• Recent Posts: Influencer Relations

    Why KCG’s analyst relations awards beat the IIAR’s

    Why KCG’s analyst relations awards beat the IIAR’s

    We used 18,777 data points from the Analyst Attitude Survey to compare the two leading awards for analyst relations teams. Although we found that KCG‘s awards are more useful than the IIAR‘s, both primarily reflect corporate performance rather than that of the AR teams. As a result, there’s very little that AR teams can do better or worse in these […]

    Netscout continues unwise Gartner suit

    Netscout continues unwise Gartner suit

    Netscout and Gartner have scheduled their trial for next July. The case stands little chance of improving Netscout’s value. It does, however, risk harming the reputation of both analyst firms and analyst relations professionals. Over the last weeks, pressure has mounted on Netscout’s lawyers. Netscout claims Gartner’s Magic Quadrant harmed its enterprise sales and that the truth of Gartner’s statements […]

    Is this how the Quadrant lost its Magic?

    Is this how the Quadrant lost its Magic?

    Gartner’s Magic Quadrant is the most influential non-financial business research document. In the late 1980s, it was a quick and dirty stalking horse to provoke discussions. Today it is an extensive and yet highly limited process, based on the quantification of opinions which are highly qualitative. The early evolution of the MQ tells us a lot about the challenge of industry […]

    Saying farewell to David Bradshaw

    Saying farewell to David Bradshaw

    A funeral and celebration for David Bradshaw (shown left in this 2000 Ovum awayday photo, arm raised, with me and other colleagues) is to take place at West Norwood Crematorium, London SE27 at 2.45pm on Tuesday 23rd August and after at the Amba Hotel above London’s Charing Cross Station, on the Strand. David considered that that Ovum in that incarnation was […]

    David Bradshaw 1953-2016

    David Bradshaw 1953-2016

    David Bradshaw, one of the colleagues I worked with during my time as an analyst at Ovum, died on August 11. He led Cloud research in Europe for IDC, whose statement is below. David played a unique role at Ovum, bridging its telecoms and IT groups in the late 1990s by looking at computer-telecoms integration areas like CRM, which I […]

IDC’s Henry Morris on three things AR teams should be doing to be more effective

photo-idc-henry-morris-final.jpgSageCircle’s Dave Eckert and Carter Lusher recently spoke with IDC’s Henry Morris, SVP, in charge of Integration, Development & Applications Strategies (IDeAS) Solutions Research and Services Research. The occasion was last Wednesday’s IDC “Software Predictions 2008 – Beyond Consolidation” breakfast briefing in Burlingame, California. Of course we had to ask Henry a question about how vendor AR teams can be more effective. Dr. Morris did not disappoint with three good suggestions:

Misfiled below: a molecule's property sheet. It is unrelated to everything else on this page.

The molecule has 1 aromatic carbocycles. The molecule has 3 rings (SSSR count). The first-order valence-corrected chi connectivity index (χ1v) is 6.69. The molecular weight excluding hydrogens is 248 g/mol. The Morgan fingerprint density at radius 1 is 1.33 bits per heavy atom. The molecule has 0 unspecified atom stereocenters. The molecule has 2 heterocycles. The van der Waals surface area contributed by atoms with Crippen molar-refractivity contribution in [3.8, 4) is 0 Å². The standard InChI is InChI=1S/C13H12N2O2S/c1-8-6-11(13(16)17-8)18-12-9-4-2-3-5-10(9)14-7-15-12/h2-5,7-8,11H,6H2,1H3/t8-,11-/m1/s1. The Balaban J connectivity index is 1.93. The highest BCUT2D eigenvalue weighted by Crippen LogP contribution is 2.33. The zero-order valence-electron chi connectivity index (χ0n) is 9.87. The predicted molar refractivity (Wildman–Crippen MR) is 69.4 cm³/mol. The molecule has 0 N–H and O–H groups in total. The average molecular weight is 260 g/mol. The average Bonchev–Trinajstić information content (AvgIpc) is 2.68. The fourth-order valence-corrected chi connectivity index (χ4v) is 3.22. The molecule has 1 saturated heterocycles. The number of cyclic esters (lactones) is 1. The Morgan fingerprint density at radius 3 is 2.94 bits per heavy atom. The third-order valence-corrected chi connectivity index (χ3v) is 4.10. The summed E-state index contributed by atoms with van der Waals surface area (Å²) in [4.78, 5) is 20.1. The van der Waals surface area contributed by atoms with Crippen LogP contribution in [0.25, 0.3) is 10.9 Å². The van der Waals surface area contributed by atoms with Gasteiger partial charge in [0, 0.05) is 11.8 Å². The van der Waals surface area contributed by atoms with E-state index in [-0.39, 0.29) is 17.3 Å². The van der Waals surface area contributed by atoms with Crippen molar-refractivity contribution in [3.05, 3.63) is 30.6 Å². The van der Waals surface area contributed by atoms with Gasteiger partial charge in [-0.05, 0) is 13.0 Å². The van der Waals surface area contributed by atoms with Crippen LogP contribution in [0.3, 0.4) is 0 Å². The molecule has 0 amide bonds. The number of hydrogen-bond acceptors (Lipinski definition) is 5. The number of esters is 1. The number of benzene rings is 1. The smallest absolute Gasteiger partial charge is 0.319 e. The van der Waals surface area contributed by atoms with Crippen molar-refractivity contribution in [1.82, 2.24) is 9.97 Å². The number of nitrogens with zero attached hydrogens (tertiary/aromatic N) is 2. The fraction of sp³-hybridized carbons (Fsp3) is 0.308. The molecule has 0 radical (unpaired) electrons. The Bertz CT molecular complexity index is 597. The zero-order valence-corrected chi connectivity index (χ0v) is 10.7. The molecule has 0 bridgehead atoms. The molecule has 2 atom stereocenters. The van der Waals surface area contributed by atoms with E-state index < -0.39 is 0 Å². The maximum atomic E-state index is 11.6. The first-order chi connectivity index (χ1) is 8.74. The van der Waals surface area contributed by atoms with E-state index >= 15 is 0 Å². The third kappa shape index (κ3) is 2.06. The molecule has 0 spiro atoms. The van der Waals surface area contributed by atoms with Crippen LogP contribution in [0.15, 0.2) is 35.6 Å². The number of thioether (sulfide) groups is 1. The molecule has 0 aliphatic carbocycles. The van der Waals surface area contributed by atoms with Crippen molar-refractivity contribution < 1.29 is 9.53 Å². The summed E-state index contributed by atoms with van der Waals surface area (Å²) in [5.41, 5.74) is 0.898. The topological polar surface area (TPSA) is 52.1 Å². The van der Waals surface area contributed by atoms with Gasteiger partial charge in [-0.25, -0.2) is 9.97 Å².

#1 – With all the consolidation happening in the software market there are more and more “super vendors” that have quite broad product portfolios. What is starting to worry Henry is that vendors are trying to have mega analyst events where every analyst has to listen to every spokesperson regardless of relevance. Henry would prefer more targeted events or only a few main tent sessions with many breakout tracks.

#2 – Earlier briefings about upcoming announcements. Too many vendors brief analysts only a couple weeks in advance when everything is set in stone. With enough notice the analysts can provide feedback that might be acted upon to improve the announcement. (see the posting Analysts can be a great sounding board for your PR campaigns)

#3 – When scheduling analyst events skip the fancy, but inconveniently located resorts.  Most analysts travel so much that they are no longer impressed by fancy resorts. What they appreciate are vendors that are considerate of their time and energy by making events convenient. Select event locations close to airports and consider flight timing when setting the agenda.

SageCircle Technique: AR teams should frequently ask analysts how they could be more effective in working with them. This is a great relationship builder as analysts appreciate being asked about their preferences.

Bottom Line: AR teams that become more aware of analyst preferences can be more effective in educating them. It is relatively easy for AR teams to ask about preferences and then synthesize them into AR processes and practices.

Question: AR teams – Have you ever asked analysts about their preferences? Where the answers from analysts reasonable or outrageous?  Analysts – What are your suggestions for how AR teams can be more effective?
 
Are you balancing efficiency, effectiveness, style and convenience in your interactions? SageCircle can help. Our strategists can:

  • Provide on-site or distance learning sessions to get AR teams up to speed on best practices.
  • Review your recent interactions to determine how you might have been a bit more analyst centric.
  • Critique your plans for analyst events, like conferences, to ensure that flash does not overwhelm effectiveness and convenience.
  • Act as a sounding board as you brainstorm the mix of interactions for the second half of the year.

To learn more contact us at info [at] sagecircle dot com or 650-274-8309.  

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